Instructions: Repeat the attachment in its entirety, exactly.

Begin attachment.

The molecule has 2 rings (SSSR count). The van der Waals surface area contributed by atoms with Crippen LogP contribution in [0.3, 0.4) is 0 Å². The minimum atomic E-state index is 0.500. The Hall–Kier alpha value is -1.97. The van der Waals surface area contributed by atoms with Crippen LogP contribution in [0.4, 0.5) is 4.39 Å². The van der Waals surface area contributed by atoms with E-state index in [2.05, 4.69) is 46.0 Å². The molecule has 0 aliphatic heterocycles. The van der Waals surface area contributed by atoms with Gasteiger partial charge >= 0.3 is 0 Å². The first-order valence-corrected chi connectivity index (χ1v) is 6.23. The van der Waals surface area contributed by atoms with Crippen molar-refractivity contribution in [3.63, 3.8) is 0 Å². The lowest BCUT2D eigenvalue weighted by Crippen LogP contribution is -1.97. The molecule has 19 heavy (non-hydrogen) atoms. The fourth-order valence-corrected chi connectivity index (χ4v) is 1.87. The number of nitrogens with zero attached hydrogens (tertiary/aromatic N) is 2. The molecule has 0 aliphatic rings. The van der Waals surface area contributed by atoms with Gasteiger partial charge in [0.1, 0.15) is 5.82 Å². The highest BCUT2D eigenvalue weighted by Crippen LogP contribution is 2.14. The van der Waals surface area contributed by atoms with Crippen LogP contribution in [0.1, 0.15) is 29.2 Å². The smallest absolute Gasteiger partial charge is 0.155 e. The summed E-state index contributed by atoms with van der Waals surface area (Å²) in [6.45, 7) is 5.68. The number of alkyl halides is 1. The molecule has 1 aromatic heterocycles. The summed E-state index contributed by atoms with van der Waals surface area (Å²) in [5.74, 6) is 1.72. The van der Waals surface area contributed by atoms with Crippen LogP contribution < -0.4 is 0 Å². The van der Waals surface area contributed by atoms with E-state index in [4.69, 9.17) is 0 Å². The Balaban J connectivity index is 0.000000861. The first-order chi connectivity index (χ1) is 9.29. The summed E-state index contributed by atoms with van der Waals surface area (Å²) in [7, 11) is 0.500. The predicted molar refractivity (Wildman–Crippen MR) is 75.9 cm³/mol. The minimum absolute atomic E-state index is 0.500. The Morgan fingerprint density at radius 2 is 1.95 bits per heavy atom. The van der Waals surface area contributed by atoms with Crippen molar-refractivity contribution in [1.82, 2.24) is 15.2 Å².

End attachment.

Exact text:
The molecule has 2 rings (SSSR count). The van der Waals surface area contributed by atoms with Crippen LogP contribution in [0.3, 0.4) is 0 Å². The minimum atomic E-state index is 0.500. The Hall–Kier alpha value is -1.97. The van der Waals surface area contributed by atoms with Crippen LogP contribution in [0.4, 0.5) is 4.39 Å². The van der Waals surface area contributed by atoms with E-state index in [2.05, 4.69) is 46.0 Å². The molecule has 0 aliphatic heterocycles. The van der Waals surface area contributed by atoms with Gasteiger partial charge >= 0.3 is 0 Å². The first-order valence-corrected chi connectivity index (χ1v) is 6.23. The van der Waals surface area contributed by atoms with Crippen molar-refractivity contribution in [3.63, 3.8) is 0 Å². The lowest BCUT2D eigenvalue weighted by Crippen LogP contribution is -1.97. The molecule has 19 heavy (non-hydrogen) atoms. The fourth-order valence-corrected chi connectivity index (χ4v) is 1.87. The number of nitrogens with zero attached hydrogens (tertiary/aromatic N) is 2. The molecule has 0 aliphatic rings. The van der Waals surface area contributed by atoms with Gasteiger partial charge in [0.1, 0.15) is 5.82 Å². The highest BCUT2D eigenvalue weighted by Crippen LogP contribution is 2.14. The van der Waals surface area contributed by atoms with Crippen LogP contribution in [0.1, 0.15) is 29.2 Å². The smallest absolute Gasteiger partial charge is 0.155 e. The summed E-state index contributed by atoms with van der Waals surface area (Å²) in [6.45, 7) is 5.68. The number of alkyl halides is 1. The molecule has 1 aromatic heterocycles. The summed E-state index contributed by atoms with van der Waals surface area (Å²) in [5.74, 6) is 1.72. The van der Waals surface area contributed by atoms with Crippen LogP contribution < -0.4 is 0 Å². The van der Waals surface area contributed by atoms with E-state index in [4.69, 9.17) is 0 Å². The Balaban J connectivity index is 0.000000861. The first-order chi connectivity index (χ1) is 9.29. The summed E-state index contributed by atoms with van der Waals surface area (Å²) in [7, 11) is 0.500. The predicted molar refractivity (Wildman–Crippen MR) is 75.9 cm³/mol. The minimum absolute atomic E-state index is 0.500. The Morgan fingerprint density at radius 2 is 1.95 bits per heavy atom. The van der Waals surface area contributed by atoms with Crippen molar-refractivity contribution in [1.82, 2.24) is 15.2 Å².